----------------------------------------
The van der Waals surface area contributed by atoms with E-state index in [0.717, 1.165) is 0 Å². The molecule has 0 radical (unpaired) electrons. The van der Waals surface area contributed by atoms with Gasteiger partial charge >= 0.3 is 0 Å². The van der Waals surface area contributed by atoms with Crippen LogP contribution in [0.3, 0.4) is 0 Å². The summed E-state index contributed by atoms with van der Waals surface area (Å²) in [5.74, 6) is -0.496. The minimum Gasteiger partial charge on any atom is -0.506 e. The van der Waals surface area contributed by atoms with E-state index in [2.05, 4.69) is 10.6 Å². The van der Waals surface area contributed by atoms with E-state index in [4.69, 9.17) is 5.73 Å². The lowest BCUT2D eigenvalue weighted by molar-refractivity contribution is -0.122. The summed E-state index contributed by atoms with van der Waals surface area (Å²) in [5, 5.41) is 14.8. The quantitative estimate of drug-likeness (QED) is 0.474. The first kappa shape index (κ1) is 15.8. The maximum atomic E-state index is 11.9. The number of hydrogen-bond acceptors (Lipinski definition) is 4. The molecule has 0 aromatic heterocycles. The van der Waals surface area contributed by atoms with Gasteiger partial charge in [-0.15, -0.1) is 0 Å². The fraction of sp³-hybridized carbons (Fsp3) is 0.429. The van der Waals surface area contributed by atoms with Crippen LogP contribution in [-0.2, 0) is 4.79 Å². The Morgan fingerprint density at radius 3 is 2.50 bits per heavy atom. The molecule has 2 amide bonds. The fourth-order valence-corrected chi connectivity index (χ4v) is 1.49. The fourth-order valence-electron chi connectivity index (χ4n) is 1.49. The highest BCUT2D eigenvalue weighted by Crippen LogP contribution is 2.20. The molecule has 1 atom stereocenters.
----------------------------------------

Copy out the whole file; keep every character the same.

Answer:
The van der Waals surface area contributed by atoms with E-state index in [0.717, 1.165) is 0 Å². The molecule has 0 radical (unpaired) electrons. The van der Waals surface area contributed by atoms with Gasteiger partial charge >= 0.3 is 0 Å². The van der Waals surface area contributed by atoms with Crippen LogP contribution in [0.3, 0.4) is 0 Å². The summed E-state index contributed by atoms with van der Waals surface area (Å²) in [5.74, 6) is -0.496. The minimum Gasteiger partial charge on any atom is -0.506 e. The van der Waals surface area contributed by atoms with E-state index in [2.05, 4.69) is 10.6 Å². The van der Waals surface area contributed by atoms with E-state index in [4.69, 9.17) is 5.73 Å². The lowest BCUT2D eigenvalue weighted by molar-refractivity contribution is -0.122. The summed E-state index contributed by atoms with van der Waals surface area (Å²) in [5, 5.41) is 14.8. The quantitative estimate of drug-likeness (QED) is 0.474. The first kappa shape index (κ1) is 15.8. The maximum atomic E-state index is 11.9. The number of hydrogen-bond acceptors (Lipinski definition) is 4. The molecule has 0 aromatic heterocycles. The van der Waals surface area contributed by atoms with Gasteiger partial charge in [-0.15, -0.1) is 0 Å². The fraction of sp³-hybridized carbons (Fsp3) is 0.429. The van der Waals surface area contributed by atoms with Crippen LogP contribution in [-0.2, 0) is 4.79 Å². The Morgan fingerprint density at radius 3 is 2.50 bits per heavy atom. The molecule has 2 amide bonds. The fourth-order valence-corrected chi connectivity index (χ4v) is 1.49. The fourth-order valence-electron chi connectivity index (χ4n) is 1.49. The highest BCUT2D eigenvalue weighted by Crippen LogP contribution is 2.20. The molecule has 1 atom stereocenters.